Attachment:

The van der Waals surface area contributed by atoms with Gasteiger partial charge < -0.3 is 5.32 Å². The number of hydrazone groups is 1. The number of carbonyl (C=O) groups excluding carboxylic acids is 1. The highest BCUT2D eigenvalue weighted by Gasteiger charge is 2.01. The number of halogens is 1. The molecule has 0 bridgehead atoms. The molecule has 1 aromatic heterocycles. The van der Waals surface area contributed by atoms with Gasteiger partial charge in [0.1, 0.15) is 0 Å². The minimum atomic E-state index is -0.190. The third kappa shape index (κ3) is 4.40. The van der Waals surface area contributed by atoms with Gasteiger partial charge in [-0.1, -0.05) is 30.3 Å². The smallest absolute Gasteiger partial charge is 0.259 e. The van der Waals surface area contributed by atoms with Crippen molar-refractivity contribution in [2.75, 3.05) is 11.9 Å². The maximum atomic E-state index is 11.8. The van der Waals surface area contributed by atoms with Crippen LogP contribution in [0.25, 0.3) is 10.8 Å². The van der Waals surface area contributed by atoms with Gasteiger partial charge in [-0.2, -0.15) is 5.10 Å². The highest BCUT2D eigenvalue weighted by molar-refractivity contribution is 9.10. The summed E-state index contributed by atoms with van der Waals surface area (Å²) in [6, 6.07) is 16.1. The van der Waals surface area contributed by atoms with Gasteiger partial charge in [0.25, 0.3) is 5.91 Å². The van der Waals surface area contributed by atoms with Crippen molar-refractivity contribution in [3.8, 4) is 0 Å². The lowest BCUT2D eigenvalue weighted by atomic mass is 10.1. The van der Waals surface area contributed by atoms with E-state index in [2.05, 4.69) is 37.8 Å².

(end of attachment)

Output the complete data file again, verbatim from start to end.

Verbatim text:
The van der Waals surface area contributed by atoms with Gasteiger partial charge < -0.3 is 5.32 Å². The number of hydrazone groups is 1. The number of carbonyl (C=O) groups excluding carboxylic acids is 1. The highest BCUT2D eigenvalue weighted by Gasteiger charge is 2.01. The number of halogens is 1. The molecule has 0 bridgehead atoms. The molecule has 1 aromatic heterocycles. The van der Waals surface area contributed by atoms with Gasteiger partial charge in [0.1, 0.15) is 0 Å². The minimum atomic E-state index is -0.190. The third kappa shape index (κ3) is 4.40. The van der Waals surface area contributed by atoms with Gasteiger partial charge in [-0.1, -0.05) is 30.3 Å². The smallest absolute Gasteiger partial charge is 0.259 e. The van der Waals surface area contributed by atoms with Crippen molar-refractivity contribution in [2.75, 3.05) is 11.9 Å². The maximum atomic E-state index is 11.8. The van der Waals surface area contributed by atoms with Crippen LogP contribution in [0.25, 0.3) is 10.8 Å². The van der Waals surface area contributed by atoms with Gasteiger partial charge in [-0.2, -0.15) is 5.10 Å². The highest BCUT2D eigenvalue weighted by molar-refractivity contribution is 9.10. The summed E-state index contributed by atoms with van der Waals surface area (Å²) in [6, 6.07) is 16.1. The van der Waals surface area contributed by atoms with Gasteiger partial charge in [0.25, 0.3) is 5.91 Å². The van der Waals surface area contributed by atoms with Crippen molar-refractivity contribution in [3.8, 4) is 0 Å². The lowest BCUT2D eigenvalue weighted by atomic mass is 10.1. The van der Waals surface area contributed by atoms with E-state index in [2.05, 4.69) is 37.8 Å².